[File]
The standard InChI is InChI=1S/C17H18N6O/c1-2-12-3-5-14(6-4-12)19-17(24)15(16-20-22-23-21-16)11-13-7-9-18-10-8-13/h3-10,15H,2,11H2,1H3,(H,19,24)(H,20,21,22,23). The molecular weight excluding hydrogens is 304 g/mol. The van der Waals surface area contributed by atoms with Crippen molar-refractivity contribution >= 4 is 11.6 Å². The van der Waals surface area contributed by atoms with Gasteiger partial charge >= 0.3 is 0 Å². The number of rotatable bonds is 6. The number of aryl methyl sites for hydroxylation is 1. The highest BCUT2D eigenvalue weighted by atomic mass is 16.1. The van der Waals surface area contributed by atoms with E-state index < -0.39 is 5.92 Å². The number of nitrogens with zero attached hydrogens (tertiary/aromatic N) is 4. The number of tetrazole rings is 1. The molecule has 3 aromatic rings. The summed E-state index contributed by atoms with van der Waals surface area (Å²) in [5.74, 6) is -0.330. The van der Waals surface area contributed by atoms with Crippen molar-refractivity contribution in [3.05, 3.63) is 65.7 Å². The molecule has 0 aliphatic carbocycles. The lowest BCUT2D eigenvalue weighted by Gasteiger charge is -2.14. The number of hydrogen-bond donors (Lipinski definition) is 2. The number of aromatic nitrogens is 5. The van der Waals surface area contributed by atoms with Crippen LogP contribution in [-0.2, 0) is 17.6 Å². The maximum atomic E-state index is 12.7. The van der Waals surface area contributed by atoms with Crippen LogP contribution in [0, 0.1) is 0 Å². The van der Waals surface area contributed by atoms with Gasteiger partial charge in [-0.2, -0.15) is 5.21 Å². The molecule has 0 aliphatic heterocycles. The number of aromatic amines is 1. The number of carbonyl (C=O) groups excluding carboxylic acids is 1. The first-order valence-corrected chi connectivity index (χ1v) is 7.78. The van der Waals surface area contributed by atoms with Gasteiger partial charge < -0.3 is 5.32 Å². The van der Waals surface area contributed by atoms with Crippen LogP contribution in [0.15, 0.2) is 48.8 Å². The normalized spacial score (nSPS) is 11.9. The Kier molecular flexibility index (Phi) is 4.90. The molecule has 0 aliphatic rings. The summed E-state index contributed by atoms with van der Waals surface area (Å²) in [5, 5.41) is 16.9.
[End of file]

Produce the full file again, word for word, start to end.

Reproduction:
The standard InChI is InChI=1S/C17H18N6O/c1-2-12-3-5-14(6-4-12)19-17(24)15(16-20-22-23-21-16)11-13-7-9-18-10-8-13/h3-10,15H,2,11H2,1H3,(H,19,24)(H,20,21,22,23). The molecular weight excluding hydrogens is 304 g/mol. The van der Waals surface area contributed by atoms with Crippen molar-refractivity contribution >= 4 is 11.6 Å². The van der Waals surface area contributed by atoms with Gasteiger partial charge >= 0.3 is 0 Å². The number of rotatable bonds is 6. The number of aryl methyl sites for hydroxylation is 1. The highest BCUT2D eigenvalue weighted by atomic mass is 16.1. The van der Waals surface area contributed by atoms with E-state index < -0.39 is 5.92 Å². The number of nitrogens with zero attached hydrogens (tertiary/aromatic N) is 4. The number of tetrazole rings is 1. The molecule has 3 aromatic rings. The summed E-state index contributed by atoms with van der Waals surface area (Å²) in [5.74, 6) is -0.330. The van der Waals surface area contributed by atoms with Crippen molar-refractivity contribution in [3.05, 3.63) is 65.7 Å². The molecule has 0 aliphatic carbocycles. The lowest BCUT2D eigenvalue weighted by Gasteiger charge is -2.14. The number of hydrogen-bond donors (Lipinski definition) is 2. The number of aromatic nitrogens is 5. The van der Waals surface area contributed by atoms with Crippen LogP contribution in [-0.2, 0) is 17.6 Å². The maximum atomic E-state index is 12.7. The van der Waals surface area contributed by atoms with Crippen LogP contribution in [0, 0.1) is 0 Å². The van der Waals surface area contributed by atoms with Gasteiger partial charge in [-0.2, -0.15) is 5.21 Å². The molecule has 0 aliphatic heterocycles. The number of aromatic amines is 1. The number of carbonyl (C=O) groups excluding carboxylic acids is 1. The first-order valence-corrected chi connectivity index (χ1v) is 7.78. The van der Waals surface area contributed by atoms with Gasteiger partial charge < -0.3 is 5.32 Å². The van der Waals surface area contributed by atoms with Crippen LogP contribution in [0.15, 0.2) is 48.8 Å². The normalized spacial score (nSPS) is 11.9. The Kier molecular flexibility index (Phi) is 4.90. The molecule has 0 aliphatic rings. The summed E-state index contributed by atoms with van der Waals surface area (Å²) in [5, 5.41) is 16.9.